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This is a short book on what turns out to be a rather bigger subject than might have been expected from the title; not because the Dutch slave trade was so important, but because Emmer uses it as an entry to a wide range of issues concerning the Atlantic slave trade in general and its historiography.
Every prime minister's reputation combines a mixture of image and reality, and that of Wilson has all too often been the image of the wily, pipe-smoking fixer.
Piers Ludlow’s book will be of interest to all those who are concerned with the current crisis of the European Union.
In The Cold War: A History in Documents and Eyewitness Accounts, Jussi M. Hanhimäki and Odd Arne Westad present an impressive array of primary materials designed to examine the Cold War as a 'global conflict' (p. ix).
Orne Westad, Professor of International History and Director of the Cold War Studies Centre at the London School of Economics, has hitherto been best known for his works on China and the Cold War, including Cold War and Revolution: Soviet-American Rivalry and the Origins of the Chinese Civil War, 1944–6 (New York, 1993) and Decisive Encounters:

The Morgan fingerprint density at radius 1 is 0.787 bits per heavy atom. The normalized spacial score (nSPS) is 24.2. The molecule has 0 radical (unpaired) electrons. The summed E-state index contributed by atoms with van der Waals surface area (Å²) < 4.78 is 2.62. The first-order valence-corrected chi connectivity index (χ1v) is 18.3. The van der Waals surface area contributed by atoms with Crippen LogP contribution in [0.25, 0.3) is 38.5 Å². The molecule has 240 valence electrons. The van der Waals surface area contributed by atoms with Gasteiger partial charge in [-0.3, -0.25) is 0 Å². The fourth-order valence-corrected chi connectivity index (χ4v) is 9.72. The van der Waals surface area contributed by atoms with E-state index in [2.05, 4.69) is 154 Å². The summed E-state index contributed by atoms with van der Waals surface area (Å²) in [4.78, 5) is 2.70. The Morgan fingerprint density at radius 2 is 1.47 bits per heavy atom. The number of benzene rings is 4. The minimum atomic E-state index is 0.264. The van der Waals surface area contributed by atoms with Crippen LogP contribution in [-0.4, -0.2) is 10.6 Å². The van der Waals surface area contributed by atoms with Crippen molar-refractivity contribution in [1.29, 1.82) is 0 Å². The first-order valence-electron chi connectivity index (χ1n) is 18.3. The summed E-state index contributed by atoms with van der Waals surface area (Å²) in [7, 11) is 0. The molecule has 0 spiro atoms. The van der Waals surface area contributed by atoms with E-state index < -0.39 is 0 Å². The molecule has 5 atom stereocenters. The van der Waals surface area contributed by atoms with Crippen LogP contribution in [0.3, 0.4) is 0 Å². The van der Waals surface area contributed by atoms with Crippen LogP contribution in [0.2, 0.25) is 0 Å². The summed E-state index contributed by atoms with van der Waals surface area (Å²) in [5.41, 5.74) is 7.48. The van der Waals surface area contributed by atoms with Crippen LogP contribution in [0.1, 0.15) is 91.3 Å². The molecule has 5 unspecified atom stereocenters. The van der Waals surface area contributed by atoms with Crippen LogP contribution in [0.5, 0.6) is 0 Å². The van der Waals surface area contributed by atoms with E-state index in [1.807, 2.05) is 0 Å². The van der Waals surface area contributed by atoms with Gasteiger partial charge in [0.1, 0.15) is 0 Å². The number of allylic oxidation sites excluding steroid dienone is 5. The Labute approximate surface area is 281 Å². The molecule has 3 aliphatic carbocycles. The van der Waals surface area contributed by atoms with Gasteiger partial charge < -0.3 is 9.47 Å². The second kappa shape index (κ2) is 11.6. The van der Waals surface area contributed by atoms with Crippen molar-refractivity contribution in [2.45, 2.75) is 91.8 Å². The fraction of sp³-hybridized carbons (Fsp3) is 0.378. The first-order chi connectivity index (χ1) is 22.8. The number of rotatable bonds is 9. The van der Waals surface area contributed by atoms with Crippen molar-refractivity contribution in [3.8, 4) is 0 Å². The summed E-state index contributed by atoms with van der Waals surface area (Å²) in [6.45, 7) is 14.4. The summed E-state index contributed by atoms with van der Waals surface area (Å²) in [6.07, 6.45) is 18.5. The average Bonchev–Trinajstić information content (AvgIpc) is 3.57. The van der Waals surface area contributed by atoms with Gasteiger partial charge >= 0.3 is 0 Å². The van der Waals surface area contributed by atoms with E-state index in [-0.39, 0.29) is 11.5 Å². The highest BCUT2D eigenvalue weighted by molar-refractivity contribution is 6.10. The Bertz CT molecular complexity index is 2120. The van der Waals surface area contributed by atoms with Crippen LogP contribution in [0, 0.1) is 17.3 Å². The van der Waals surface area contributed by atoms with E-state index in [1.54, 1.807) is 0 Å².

This book was first published in 2003. Two years later, it was reissued in paperback without any changes as far as the reviewer is aware. This decision of the publisher can be taken as a reflection of the book's well deserved success.
The re-periodisation of European history achieved in the last few decades is now complete in all but name. The idea of the eleventh to thirteenth centuries as a uniquely formative period for the creation of a European identity no longer surprises academic readers.
Historians of the Asian Cold War have often focused on the interactions between the United States and Communist China, treating the United Kingdom (UK) and the Republic of China (ROC) as secondary players eager to manipulate and restrain their respective friends and foes.
This is a splendid book, weighty, richly documented and densely argued. The title might suggest a book of focused, perhaps rather limited scope.
Many scholars have thought to write a full presentation of the relations between the Catholic West and the Mongol Empire during the Middle Ages. It is a demanding task. The author should be specialised in many areas, know many languages, and he or she has to fit his or her presentation into a world historical context.